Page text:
She stated, “Many partners nag a lot about what their other half cannot do and most times, compare with another family but I can assure you that it won’t solve the problem. Some persons have become completely shut that one has to be totally softened to bring them back from where they are.

“When you compare your partner with others, nag at all times, the partner, in his/her human-like behaviour would not take you seriously. Why? Because you do not have trust or confidence in them, even if they are the type that could be easily influenced, that would make them harder to break. Partners have to understand these differences and only then would they attain bliss.”

Also dwelling on the issue, a marriage counsellor and relationship expert, Durojayeola Philip, said that humans were generally different.

He said, “I used to have a friend who would always do things effortlessly for other people. When you have events, he would be around a few days before. But I realised I was not like that. The only thing I would do is to help financially.

“So, there was a time he was to bury his father and I got there on Saturday and he got angry with me that why was I not there as early as Thursday because if the situations were different, he would have been days earlier. He got angry and after the burial, he realised that I gave him the most money as support for the burial. He asked why I was always contributing financially to people’s occasions and our other friends explained to him that humans are different and have different ways of communicating their loyalty.”

Philip noted that his situation with his friend mirrored what happens in love, relationships and marriages.

He stated, “We have people that don’t talk. They as well don’t know how to write beautiful words or make fantastic love gestures. But deep down, they are in love and their actions will tell you this. They might not be romantic how you want but the love they have is uncompromising.

“When you say someone is unromantic, it is relative, and it depends on the individual’s definition of being romantic. If someone gives me a flower or writes love notes, I won’t appreciate it because I don’t give it as well. It means nothing to me and that’s not my own definition of being romantic.’’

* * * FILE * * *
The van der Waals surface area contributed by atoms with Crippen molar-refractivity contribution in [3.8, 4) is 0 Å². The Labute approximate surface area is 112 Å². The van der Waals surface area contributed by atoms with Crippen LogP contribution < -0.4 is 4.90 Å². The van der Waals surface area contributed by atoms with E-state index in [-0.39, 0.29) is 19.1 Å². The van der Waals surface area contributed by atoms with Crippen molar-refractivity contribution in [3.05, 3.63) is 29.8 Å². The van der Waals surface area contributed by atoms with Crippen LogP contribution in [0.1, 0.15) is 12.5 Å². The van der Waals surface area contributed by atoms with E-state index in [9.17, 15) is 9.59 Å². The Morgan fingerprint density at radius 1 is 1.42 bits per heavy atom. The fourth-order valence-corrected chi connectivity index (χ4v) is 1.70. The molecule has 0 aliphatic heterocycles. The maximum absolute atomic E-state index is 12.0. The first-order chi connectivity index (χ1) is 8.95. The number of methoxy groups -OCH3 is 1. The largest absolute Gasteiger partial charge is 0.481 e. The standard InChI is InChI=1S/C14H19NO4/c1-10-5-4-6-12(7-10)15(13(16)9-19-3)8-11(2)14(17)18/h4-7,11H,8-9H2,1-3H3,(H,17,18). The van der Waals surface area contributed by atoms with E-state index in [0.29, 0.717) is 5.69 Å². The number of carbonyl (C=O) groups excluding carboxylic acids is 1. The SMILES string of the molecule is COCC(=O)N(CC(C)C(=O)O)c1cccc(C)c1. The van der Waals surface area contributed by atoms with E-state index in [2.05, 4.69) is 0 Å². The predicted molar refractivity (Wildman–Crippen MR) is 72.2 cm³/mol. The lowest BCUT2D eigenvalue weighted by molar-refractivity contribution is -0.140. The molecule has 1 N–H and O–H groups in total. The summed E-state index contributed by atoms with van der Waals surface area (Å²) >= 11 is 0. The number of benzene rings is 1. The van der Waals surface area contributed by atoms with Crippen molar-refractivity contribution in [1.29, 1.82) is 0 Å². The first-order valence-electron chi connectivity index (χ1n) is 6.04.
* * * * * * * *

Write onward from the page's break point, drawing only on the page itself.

He urged partners to study themselves to know what the love language of their partner to be able to cope.

He said, “Everyone on earth has a love language, their own mode of being romantic and one needs to understand this then flow along with them. Some people appreciate books. It is their way of being romantic. Another person may just want to sit next to you and watch movies. They don’t like going out. Inasmuch as you understand individual differences, there won’t be problems. Observe your partner’s body language, flow along with it and you will be able to unlock that part of them.

“State of mind sometimes may be the reason someone is being unromantic. I always say that there is no one on earth that is not romantic; it’s just left for one to unlock it. If you study their state of mind, you will be able to identify how they want to be related with.

“The upbringing of your partner also matters. Make sure you understand what your partner has passed through, some people have passed through things and some of the experiences do not allow them to express their love again. If only you know what they went through, you will be able to cope and deal with their situation.’’

He noted that he recently counselled a lady raped by her uncle, continued living with him and couldn’t tell her father. Philip said, “With the experience, how would such a person not feel cold? She told me that her partner complains about her not being romantic but it’s a result of the traumatic experience she had.

“I advised her to open up to the partner because it was becoming too serious. She gets regular flashbacks such that when they want to make love, she gets defensive thinking the partner wants to rape her. This was due to past experience. A partner may want to look into the past experiences and where they are coming from to cope with them.

“Observation is important, no matter how vile one is, he or she will have a soft spot. A partner has to understand this. Being romantic is relative and it differs from person to person.’’

The marriage counsellor added that if a partner’s attention was only focused on his or her definition of romance, there would be problems in the union except the person looked beyond such a preference.